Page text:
The plot server sits on the command server and acts an intermediary between the command server and the GUI clients. GUI information and plot data can be passed back and forth. It also passes NeXus trees.
There is a PlotServer interface defined and the initial implementation was a pure CORBA setup using GDA’s DeviceBase class. On the GDA server side (at the moment this is in the uk.ac.gda.core hierarchy), there’s a PlotServerBase class which implements the PlotServerDevice interface which is a joint interface that combines PlotServer and GDA’s Device.
On the client side, a OSGi service ties the client to the server. If such a service is unavailable, a SimplePlotServer is created. This class fulfils the PlotServer interface and provides a local, simplified server that does not communicate with anything else. This class contains two !HashMaps to store the GUI information and plot data. It is also a delegate of PlotServerBase.
The PlotServer interface specifies methods to obtain GUI state, and get and set plot data. It also notifies clients to update their GUI and plot data.
GUI state information is held in a GuiBean which is a HashMap of serializable objects indexed by key strings. Objects held in a GuiBean should be as small as possible as these beans will be sent back to the server and then that may send beans on to other clients.
Plot data is held in a DataBean - see section below. This class allows plot data, axes definitions and NeXus trees to be accumulated and aggregated. The axis mapping information is held in an AxisMapBean which comprises an array of axisID strings and a map mode. The mapping information is combined with a dataset to form a DataSetWithAxisInformation class. A DataBean comprises a collection of DataSetWithAxisInformation objects together with a HashMap of axis datasets and a collection of NeXus trees.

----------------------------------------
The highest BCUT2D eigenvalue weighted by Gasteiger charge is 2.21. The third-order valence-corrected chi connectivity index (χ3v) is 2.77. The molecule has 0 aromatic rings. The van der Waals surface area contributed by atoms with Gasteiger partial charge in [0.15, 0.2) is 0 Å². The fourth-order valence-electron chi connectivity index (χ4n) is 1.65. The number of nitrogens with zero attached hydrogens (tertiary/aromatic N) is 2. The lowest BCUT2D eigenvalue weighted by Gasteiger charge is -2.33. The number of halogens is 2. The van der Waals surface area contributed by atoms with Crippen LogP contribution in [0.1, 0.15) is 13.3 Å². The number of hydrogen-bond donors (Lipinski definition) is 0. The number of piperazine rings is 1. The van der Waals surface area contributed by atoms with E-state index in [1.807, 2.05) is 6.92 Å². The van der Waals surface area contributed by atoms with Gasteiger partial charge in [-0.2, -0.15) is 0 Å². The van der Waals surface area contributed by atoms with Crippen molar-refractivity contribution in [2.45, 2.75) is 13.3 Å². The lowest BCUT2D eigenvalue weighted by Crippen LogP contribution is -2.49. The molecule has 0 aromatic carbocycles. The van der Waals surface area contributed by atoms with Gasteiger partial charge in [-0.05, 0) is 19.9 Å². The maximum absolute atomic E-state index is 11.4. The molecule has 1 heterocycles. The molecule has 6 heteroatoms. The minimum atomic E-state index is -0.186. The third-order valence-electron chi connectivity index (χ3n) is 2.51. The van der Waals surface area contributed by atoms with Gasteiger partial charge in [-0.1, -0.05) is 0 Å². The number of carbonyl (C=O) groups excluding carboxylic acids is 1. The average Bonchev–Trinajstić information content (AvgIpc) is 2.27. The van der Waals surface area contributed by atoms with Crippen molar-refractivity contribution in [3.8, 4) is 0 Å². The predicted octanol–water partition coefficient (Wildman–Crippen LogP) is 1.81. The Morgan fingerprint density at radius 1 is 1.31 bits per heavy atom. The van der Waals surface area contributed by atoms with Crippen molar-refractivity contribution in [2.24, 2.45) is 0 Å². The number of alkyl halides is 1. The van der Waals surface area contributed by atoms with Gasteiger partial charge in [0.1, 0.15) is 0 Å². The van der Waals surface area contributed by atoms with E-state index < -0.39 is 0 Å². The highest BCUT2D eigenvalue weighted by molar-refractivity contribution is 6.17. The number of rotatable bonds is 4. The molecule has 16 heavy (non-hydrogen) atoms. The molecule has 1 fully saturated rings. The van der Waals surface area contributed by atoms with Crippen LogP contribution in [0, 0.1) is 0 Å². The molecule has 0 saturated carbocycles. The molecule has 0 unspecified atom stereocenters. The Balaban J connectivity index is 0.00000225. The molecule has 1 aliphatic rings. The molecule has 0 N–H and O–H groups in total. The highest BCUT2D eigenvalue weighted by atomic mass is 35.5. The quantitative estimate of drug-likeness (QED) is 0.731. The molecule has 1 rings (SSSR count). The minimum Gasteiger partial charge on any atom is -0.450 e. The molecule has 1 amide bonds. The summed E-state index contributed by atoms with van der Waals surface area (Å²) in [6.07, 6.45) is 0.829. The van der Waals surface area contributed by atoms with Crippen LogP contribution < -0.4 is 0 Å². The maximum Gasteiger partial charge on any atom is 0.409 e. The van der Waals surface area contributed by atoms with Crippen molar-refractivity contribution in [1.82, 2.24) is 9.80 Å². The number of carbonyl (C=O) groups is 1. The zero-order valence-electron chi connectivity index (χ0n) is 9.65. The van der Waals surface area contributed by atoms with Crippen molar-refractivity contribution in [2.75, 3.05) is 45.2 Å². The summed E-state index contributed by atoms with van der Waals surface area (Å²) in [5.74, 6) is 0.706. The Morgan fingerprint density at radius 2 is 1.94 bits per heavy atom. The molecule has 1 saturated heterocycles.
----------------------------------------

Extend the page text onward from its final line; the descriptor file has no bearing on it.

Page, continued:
Before sending any plot data, a GuiBean needs to be send to specify what mode of plotting should be executed on the data received! This order is mandatory. See below for a list of modes.
There are (at present) two axis map modes: DIRECT for independent (or separable) axes and FULL for dependent (or inseparable) axes. The distinction is that the DIRECT mode specifies a single dimension’s index mapping so each dimension in a dataset is independent and separable. For example, the (x,y,z) values directly depend on indexes (i,j,k) so when we plot scalarfield(x,y,z) then we need one scalarfield array (indexed by [i,j,k]) and three axis datasets (xaxis[i], yaxis[j], zaxis[k]).
A simple 3D plot example would look like this:
# sfield is a 3D dataset # xaxis, yaxis, zaxis are 1D datasets import uk.ac.diamond.scisoft.analysis.plotserver.DataBean plotData = DataBean() # create new data bean plotData.addAxis(AxisMapBean.XAXIS, xaxis) # stuff axis datasets plotData.addAxis(AxisMapBean.YAXIS, yaxis) plotData.addAxis(AxisMapBean.ZAXIS, zaxis) amb = AxisMapBean(AxisMapBean.DIRECT) # create new DIRECT axis mapping bean amb.setAxisID([AxisMapBean.XAXIS, AxisMapBean.YAXIS, AxisMapBean.ZAXIS]) # list the axis datasets' names scalar = DataSetWithAxisInformation() # create data and axis-mapping container scalar.setAxisMap(amb) # set axis-mapping (NB need to set this before setting data) scalar.setData(sfield) # set data plotData.addData(scalar) # add dataset ps = finder.find("plot_server") # find plot server guiBean = GuiBean() # create a GUI bean guiBean[GuiParameters.PLOTMODE] = "3DVolume" # specify the plotting mode ps.updateGui("Plot View", guiBean) # send the GUI bean ps.setData("Plot View", plotData) # fire plot data to it
The FULL mode is used when the indexes are intertwined to create new coordinates. For example, (x,y) maps to (r,phi) in an inseparable manner so for a 2D example, scalarfield (indexed by [i,j]) needs 2 accompanying axis 2D datasets (xaxis[i,j] and yaxis[i,j]):